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There’s an interesting confluence of events that may be affecting transportation. The International Maritime Organizations’ low-sulfur bunker fuel mandate, draft restrictions increasing on the Panama Canal, increased truck congestion at ports with new fees being introduced.

The “too long, didn’t read” (tl:dr) version is that trucks are likely to get slapped with fees as they’ll be stuck trying to get into ports where fewer ships will be docking and taking smaller loads to further exacerbate problems.

The environmental policies that are being put into place by a large swath of industrialized European nations fail to engage with the most active trade relationship in the world between the U.S. and China. Operations and supply logistics may need to consider new scheduling routines in order to move and process materials to maximize off-peak periods or look into adopting new warehousing solutions.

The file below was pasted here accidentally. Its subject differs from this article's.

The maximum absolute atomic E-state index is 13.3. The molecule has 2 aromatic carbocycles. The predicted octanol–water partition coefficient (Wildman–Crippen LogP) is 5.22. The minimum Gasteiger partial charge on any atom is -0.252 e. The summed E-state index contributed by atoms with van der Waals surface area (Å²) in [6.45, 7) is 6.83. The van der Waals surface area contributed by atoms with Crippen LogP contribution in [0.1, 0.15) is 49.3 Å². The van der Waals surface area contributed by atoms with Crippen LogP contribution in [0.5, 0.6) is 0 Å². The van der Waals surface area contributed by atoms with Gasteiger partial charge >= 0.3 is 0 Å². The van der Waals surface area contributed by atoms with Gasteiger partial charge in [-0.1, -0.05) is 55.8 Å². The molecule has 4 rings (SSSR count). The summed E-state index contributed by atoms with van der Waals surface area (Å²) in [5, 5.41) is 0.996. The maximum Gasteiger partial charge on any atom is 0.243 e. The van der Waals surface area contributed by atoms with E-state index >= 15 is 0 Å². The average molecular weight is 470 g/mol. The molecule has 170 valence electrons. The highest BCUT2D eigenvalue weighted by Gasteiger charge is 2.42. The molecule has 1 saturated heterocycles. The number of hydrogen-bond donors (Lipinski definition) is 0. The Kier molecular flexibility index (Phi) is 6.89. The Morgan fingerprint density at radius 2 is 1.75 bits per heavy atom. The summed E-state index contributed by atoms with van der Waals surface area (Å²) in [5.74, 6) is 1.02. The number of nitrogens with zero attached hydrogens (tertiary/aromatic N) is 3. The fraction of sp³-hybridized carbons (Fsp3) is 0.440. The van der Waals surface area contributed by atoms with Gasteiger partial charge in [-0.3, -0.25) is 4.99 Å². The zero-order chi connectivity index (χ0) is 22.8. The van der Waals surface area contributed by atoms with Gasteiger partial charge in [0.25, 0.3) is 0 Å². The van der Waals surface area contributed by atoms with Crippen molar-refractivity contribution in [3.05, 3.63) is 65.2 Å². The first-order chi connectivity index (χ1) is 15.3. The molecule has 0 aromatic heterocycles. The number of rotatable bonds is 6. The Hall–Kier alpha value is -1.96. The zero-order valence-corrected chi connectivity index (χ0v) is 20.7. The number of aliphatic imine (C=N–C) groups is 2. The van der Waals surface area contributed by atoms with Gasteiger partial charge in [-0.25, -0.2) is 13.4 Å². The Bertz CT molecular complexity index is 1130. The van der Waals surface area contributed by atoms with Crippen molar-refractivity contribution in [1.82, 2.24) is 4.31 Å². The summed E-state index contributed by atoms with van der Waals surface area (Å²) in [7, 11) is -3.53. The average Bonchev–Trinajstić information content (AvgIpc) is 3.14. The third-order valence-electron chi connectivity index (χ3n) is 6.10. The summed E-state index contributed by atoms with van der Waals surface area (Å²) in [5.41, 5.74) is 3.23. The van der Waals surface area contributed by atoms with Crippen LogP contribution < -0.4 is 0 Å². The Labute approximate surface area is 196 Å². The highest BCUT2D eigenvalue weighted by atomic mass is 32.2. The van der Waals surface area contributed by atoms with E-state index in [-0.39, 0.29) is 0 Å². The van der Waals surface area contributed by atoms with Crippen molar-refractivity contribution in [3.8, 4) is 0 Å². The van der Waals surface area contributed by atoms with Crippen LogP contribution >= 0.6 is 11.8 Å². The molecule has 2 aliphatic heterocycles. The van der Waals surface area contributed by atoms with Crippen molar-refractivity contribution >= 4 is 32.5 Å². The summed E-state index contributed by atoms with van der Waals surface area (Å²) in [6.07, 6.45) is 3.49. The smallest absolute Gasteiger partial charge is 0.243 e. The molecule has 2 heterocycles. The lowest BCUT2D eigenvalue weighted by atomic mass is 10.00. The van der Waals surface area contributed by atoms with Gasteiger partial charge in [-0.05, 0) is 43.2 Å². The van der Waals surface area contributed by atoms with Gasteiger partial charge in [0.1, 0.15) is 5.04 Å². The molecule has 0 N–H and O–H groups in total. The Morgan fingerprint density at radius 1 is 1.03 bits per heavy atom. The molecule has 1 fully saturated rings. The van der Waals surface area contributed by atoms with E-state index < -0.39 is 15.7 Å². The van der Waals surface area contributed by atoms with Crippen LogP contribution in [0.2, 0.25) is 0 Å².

Of note on the trucking front, the Commercial Carrier Journal reports that a truck driver in Texas was recently awarded $80 million after having been forced to falsify his logs. The CCJ report, “A truck driver who fell asleep while driving along I-59 in Alabama in 2015 was awarded $80 million by a Texas jury after suing his bosses for forcing him to falsify his logs and continue driving when he should have taken his 34-hour restart. The Hidalgo County, Texas, jury fined three companies – JNM Express, ANCA Transport and Omega Freight Logistics, all owned by Jorge Marin – $25 million each for exemplary damages, as well as an additional $5 million for compensatory damages. The damages are to be awarded to trucker Lauro Lozano. According to court documents, on May 3, 2015, Lozano was at home after delivering a load and needed to take his 34-hour break. A few hours after being at home, he received a call from Marin, who told him to take another load brokered by Omega Freight, which Marin also owned. Lozano said he told Marin he could not safely or legally take the load, but Marin told him to alter his log book to make it look like he had taken his 34-hour break and to return to the yard in McAllen, Texas, the next morning to take the load to Maryland. Court documents state that during the early morning hours of May 6, while driving north on I-59 in Alabama, Lozano fell asleep at the wheel and struck another tractor-trailer from behind… The lawsuit also states that the three companies didn’t carry workers’ compensation insurance, which opened them up to the lawsuit over Lozano’s injuries.

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